I explained that I didn’t want to pay the annual fee due to the loss of travel & purchase protections. Unfortunately, all the specialist could do was read off the retention offers loaded to my account. And, sadly, they were awful:
- $50 statement credit with $9,000 spend: Spend $3,000 per month for three months in order to get $50 back.
- 10K points with $9,000 spend: Spend $3,000 per month for three months in order to get 10,000 bonus points.
Both were awful offers, but 10K points is the less awful of the two since worst case is that 10K points can be cashed out for $100. Still, that’s a huge amount of spend for such a paltry bonus. Note that there was some confusion about whether I’d get $50 or 10K points every month for three months or just once. The agent put me on hold for quite a while and returned to say “just once”. Was she right? I don’t know, but I don’t think I would have made a different decision either way.
I said no thank you to both offers and asked to downgrade to a no-fee ThankYou card instead. That’s the best way to keep points alive when ditching the Prestige or Premier card. Citi offers two no-fee ThankYou cards: ThankYou Preferred and Rewards+. The Rewards+ is the much better option if you don’t already have it (see this post for details). I already have both no-fee cards, so I didn’t have a preference. The agent suggested the Rewards+ card, so I said OK.
Reassessing other cards
I then went through the spreadsheet to update my valuations of other cards. This was necessary because some of my valuations were low due to the assumption that I would get 5X for flights and dining from the Prestige card. The biggest change for me was my valuation of the Amex Gold card. Previously, I valued the card at $250 per year which happens to be the same as the annual fee. At that point I was leaning towards cancelling the Gold card since it didn’t offer more benefit than cost. Now, however, my dining purchases will go on the Gold card and so I assigned value to the card’s 4X dining benefit. Given that I ditched the Prestige, Amex Gold is now a keeper.
Using my ThankYou points
Citi ThankYou points can be incredibly valuable when transferred to airline programs for high value awards. For examples, see: Citi ThankYou points sweet spots. In order to transfer points to airline programs, you need either the $495 Citi Prestige card or $95 Citi Premier card. Currently I have neither.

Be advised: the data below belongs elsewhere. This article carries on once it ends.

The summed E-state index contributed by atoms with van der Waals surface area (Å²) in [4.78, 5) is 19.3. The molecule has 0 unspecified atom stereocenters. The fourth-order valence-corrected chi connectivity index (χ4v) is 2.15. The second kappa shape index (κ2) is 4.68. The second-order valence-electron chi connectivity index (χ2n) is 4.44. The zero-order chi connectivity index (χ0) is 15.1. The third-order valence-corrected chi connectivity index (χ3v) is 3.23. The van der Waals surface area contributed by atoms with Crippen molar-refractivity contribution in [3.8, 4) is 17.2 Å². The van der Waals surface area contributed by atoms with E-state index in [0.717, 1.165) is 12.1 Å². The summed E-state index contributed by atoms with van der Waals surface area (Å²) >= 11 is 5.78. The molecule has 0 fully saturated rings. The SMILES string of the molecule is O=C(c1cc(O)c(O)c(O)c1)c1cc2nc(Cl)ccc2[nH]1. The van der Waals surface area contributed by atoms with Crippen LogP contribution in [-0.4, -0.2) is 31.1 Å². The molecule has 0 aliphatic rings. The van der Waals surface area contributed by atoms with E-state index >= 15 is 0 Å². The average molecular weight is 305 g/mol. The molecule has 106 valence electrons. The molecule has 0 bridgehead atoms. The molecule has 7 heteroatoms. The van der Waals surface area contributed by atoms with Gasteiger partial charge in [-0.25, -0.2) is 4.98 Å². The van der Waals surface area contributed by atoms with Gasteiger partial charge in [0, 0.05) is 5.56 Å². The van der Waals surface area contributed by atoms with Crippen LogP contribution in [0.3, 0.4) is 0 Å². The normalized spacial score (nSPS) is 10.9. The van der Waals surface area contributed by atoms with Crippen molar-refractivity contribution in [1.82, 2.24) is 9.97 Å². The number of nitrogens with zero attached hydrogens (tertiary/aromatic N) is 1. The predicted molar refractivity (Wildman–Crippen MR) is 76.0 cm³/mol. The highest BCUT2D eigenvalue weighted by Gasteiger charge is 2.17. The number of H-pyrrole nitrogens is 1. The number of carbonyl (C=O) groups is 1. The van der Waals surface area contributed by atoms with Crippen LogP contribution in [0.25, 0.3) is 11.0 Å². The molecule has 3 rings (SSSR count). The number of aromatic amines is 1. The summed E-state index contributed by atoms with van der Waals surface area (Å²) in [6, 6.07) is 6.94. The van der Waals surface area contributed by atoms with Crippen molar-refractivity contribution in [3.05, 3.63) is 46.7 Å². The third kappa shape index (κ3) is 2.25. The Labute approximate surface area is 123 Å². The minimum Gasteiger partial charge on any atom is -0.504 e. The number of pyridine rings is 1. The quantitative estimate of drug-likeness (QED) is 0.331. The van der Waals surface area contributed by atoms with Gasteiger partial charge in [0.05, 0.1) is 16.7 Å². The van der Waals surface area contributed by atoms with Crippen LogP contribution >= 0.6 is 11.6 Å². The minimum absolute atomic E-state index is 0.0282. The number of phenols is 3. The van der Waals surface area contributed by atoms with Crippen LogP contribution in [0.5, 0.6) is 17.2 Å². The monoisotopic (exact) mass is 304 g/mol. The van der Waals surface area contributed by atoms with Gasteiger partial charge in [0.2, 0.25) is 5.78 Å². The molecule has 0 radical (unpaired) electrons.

I’m currently sitting on over 800,000 points with no direct way to use the points effectively. But I do have two indirect options:
- My wife has a Citi Premier card. When I’m ready to transfer points to an airline program, I can share my points with her for free and she can transfer those points to airline miles. The only real downside to this approach is that the miles then end up in her airline loyalty program rather than mine. And that only matters in cases where I already have miles or where I have elite status and so there may be benefits to booking from my account (such as lower change fees). In most cases, this option would be fine. Note though that there is a 100K per year cap on moving points to another person, so this option has that additional limitation (H/T Ray)
- I can upgrade one of my no-fee ThankYou cards to the Premier card. In the past, I’ve often received offers to upgrade my Preferred card to the Premier card. These offers included the first year free. Next time I see this offer, I’m inclined to accept it. Or, if I have immediate need to transfer points to miles in my own account, I should be able to upgrade at any time.
I’m a bit sad to end my five year relationship with the Prestige card. Is it weird that I get emotionally attached to credit cards? Wait, don’t answer that. I know. Yes, it’s weird. So, it’s weirdly sad, but at the same time I’m confident that it was the right decision. Will Citi enhance the Prestige card to make up for the loss of travel and purchase protections? Perhaps, but then I can always upgrade back to that card if it makes sense.
Coincidentally, dropping the Prestige card came closely on the heels of my decision to cancel my CNB Crystal Visa Infinite card. In quick succession, two ultra-premium cards are out the window. I think it’s time for me to do a new “what’s in my wallet?” type of post. Look for that soon.